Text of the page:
JP: Well, I immediately called Republican legislative leadership right after they were selected. I got to speak to most members of their leadership team just today, left messages with the House and Senate minority leaders and I look forward to meeting with their caucus as well. On most of these areas that we want to accomplish, we expected the main challenges won't necessarily be ideological but will be taking on the special interests and we'd love Republican help to do that to reduce healthcare cost. There's been a long time champions of Full Day Kindergarten in the state legislature on the Republican side of the aisle. Representative Jim Wilson of Salida. So I think we have really big opportunities to do this and again, Republicans will have to choose to cooperate where they can and where goals overlap and we expect them to be the party of opposition where we're trying to accomplish things that they don't feel are the correct things for their constituents.

RW: So you think that the special interests might be the dividing line but might the price tag of some of this stuff also be where there are divisions, how you pay for this, and perhaps even the size and the role of government.

JP: Well again, I think that there'll be principal disagreements between Democrats or Republicans but I would hope that Republicans are at the table, around a lot of our ideas to reduce healthcare cost whether it's expanding scope of care or negotiating better prices for prescription drugs. None of these are inherently liberal or conservative things. 
And one of the things that I convey to Republican leadership and will convey to Republicans across the state, and Independents is, we want ideas from all over the political spectrum. I mean, the left or the right doesn't have a monopoly on good ideas and it's really a time where we might have the opportunity to turn some of those ideas into policy. 

RW: I have heard pundits say that with you, Gov. Hickenlooper, this is the end of a moderate streak in Colorado and that in Jared Polis', Coloradans have elected a more liberal governor. I wonder what you two make of that. Is this a sea change in some regards in your view?

JP: Pundits make up whatever they want to say. I think we'll both be judged by our records. John's been an amazing governor for the state, he leaves a strong economy as his greatest legacy and, of course, we're looking forward to continuing that work to make the economy work for everybody. When people, half the people call both of us too liberal or too conservative. I mean, it just depends on who you're talking to.

JH: I don't see him as coming in as a wild liberal and I don't feel I'm so moderate, right. I think those words don't mean as much as they used to.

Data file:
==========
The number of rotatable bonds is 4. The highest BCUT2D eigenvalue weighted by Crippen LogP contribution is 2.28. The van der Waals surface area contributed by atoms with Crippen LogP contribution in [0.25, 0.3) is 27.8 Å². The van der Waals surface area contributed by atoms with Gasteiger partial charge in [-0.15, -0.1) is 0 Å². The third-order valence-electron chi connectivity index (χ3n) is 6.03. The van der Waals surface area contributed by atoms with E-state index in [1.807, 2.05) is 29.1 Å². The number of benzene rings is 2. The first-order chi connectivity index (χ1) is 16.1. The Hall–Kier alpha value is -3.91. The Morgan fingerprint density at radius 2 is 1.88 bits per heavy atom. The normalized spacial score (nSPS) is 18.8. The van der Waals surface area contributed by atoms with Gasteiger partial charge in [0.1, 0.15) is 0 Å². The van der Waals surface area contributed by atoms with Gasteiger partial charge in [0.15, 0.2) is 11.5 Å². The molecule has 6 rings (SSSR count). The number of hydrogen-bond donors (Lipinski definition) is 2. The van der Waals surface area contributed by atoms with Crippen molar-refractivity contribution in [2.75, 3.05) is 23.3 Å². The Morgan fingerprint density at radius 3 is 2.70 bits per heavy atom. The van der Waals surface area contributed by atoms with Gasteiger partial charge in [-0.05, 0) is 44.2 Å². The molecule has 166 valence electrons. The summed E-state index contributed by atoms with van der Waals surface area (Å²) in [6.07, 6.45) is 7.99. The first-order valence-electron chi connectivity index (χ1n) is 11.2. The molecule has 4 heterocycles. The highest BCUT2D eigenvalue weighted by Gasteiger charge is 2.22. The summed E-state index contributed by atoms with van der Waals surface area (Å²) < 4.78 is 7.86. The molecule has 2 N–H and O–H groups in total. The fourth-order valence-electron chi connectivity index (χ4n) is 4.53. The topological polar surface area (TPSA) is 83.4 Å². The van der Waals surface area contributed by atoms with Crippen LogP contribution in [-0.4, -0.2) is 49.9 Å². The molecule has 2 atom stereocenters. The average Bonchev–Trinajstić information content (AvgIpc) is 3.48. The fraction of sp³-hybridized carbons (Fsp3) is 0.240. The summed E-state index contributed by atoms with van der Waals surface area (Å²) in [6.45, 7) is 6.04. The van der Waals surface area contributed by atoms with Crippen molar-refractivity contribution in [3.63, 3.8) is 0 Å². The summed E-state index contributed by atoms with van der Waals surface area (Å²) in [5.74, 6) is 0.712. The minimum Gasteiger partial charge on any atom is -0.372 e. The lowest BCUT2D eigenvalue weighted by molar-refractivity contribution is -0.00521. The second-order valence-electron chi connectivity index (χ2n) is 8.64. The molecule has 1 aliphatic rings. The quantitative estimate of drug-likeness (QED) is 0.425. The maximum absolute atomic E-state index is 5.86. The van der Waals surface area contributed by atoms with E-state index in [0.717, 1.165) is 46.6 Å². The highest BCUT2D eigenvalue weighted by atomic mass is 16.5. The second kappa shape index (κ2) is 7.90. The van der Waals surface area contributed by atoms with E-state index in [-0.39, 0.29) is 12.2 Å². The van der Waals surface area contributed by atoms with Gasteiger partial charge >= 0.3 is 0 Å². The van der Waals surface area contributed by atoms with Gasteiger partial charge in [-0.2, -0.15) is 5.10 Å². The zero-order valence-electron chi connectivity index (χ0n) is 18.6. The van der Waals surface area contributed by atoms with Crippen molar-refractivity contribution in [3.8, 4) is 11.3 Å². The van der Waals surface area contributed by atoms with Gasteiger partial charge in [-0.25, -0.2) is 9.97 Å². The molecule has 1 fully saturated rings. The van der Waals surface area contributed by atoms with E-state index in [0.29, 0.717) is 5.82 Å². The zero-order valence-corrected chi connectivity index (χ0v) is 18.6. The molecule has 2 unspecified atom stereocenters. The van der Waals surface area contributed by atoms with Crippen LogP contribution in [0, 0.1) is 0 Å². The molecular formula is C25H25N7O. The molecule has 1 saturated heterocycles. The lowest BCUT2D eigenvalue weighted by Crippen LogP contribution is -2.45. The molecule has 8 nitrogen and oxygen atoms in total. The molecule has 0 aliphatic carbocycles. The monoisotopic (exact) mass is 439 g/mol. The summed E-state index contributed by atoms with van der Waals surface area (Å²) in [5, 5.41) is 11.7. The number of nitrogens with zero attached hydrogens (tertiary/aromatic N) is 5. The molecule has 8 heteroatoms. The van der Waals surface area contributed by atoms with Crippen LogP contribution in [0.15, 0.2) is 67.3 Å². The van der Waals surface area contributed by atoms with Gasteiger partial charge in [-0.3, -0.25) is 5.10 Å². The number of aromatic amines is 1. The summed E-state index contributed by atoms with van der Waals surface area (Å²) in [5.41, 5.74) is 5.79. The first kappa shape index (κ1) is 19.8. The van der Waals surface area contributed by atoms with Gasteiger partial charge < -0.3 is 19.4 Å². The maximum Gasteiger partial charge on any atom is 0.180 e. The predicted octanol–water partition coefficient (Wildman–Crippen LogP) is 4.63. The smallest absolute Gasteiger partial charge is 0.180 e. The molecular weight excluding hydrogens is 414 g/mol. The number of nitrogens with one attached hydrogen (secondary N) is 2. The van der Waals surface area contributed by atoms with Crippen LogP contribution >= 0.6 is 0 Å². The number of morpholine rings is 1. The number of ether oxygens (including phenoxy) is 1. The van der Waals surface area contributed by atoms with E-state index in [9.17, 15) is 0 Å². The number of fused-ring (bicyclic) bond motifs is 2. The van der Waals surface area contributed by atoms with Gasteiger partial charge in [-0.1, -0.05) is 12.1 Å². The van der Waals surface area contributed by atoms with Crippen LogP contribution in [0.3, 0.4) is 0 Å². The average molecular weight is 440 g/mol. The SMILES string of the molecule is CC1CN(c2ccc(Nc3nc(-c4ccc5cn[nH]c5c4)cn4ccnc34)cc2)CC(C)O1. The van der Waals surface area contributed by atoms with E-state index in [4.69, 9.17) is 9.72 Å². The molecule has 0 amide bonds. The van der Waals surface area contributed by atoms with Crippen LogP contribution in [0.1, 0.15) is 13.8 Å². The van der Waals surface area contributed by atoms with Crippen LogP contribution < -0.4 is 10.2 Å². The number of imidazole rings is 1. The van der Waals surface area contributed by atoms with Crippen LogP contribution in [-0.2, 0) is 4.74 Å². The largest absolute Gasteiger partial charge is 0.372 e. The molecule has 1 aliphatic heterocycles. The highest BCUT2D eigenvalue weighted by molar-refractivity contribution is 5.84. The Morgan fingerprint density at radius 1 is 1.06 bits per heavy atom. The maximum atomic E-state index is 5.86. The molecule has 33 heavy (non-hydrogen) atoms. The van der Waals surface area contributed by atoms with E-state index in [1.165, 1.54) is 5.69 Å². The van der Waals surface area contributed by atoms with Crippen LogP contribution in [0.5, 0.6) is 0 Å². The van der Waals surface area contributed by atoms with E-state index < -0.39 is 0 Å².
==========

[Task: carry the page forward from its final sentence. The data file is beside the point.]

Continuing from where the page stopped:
JP: Yeah, I don't really view that as a fundamental divide. I think it's many ways forwards versus backwards, right? Forwards towards covering more people and reducing cost on healthcare. Forwards towards full-day kindergarten instead of backwards to four-day a week for many school districts.

JH: Shocking, very - I just - I was shocked to hear that information.

RW: Denver, of course, had been named as a finalist. The entire process with cities and regions falling over each other to lure HQ2 came under some harsh criticism. Before the decision was announced, The Urbanist, Richard Florida, was quoted at saying, "Amazon's very public search was really about creating a large scale, crowd-sourced corporate locational strategy." In other words, Amazon leveraged the $5 billion corporate headquarters and the 50,000 high-paying jobs to get cities to hand over comprehensive data about potential locations for the future." Gov. Hickenlooper, did Amazon play metro Denver?

JH: I don't know. I mean, I think what their intention was was to provide an incentive to get every, all these cities all across this country, and across Canada, to put everything they have on the table and that's in their self-interest. I do think it's interesting to look at Metro Denver. All the municipalities in Metro Denver made an agreement way back and I believe it was finally done end of 2003, beginning of 2004, where we don't offer incentives to businesses. If Aurora has a business, they're thinking they might move. Denver will not give them an incentive.

RW: No poaching within the metro.

JH: No poaching.

RW: Going back to this fundamental question, were we played?

JH: No. Would you let me finish my sentence? You'll only have to put up for me for another month and a half.

RW: Unless you run for president.

JH: Yeah, then you'll really be stuck with me. I think that what I was talking about was the fact that there was no other metropolitan area in the country that has a no poaching agreement and then maybe we should be looking around the country as why isn't there more metro areas and why isn't this done on a more systemic level? Because this - it obviously—I think what Richard Florida was getting at, it's not a good idea for the whole country, for municipalities to give gifts to - I mean, we all do it. Colorado's, our incentives for job creation are among the smallest in United States.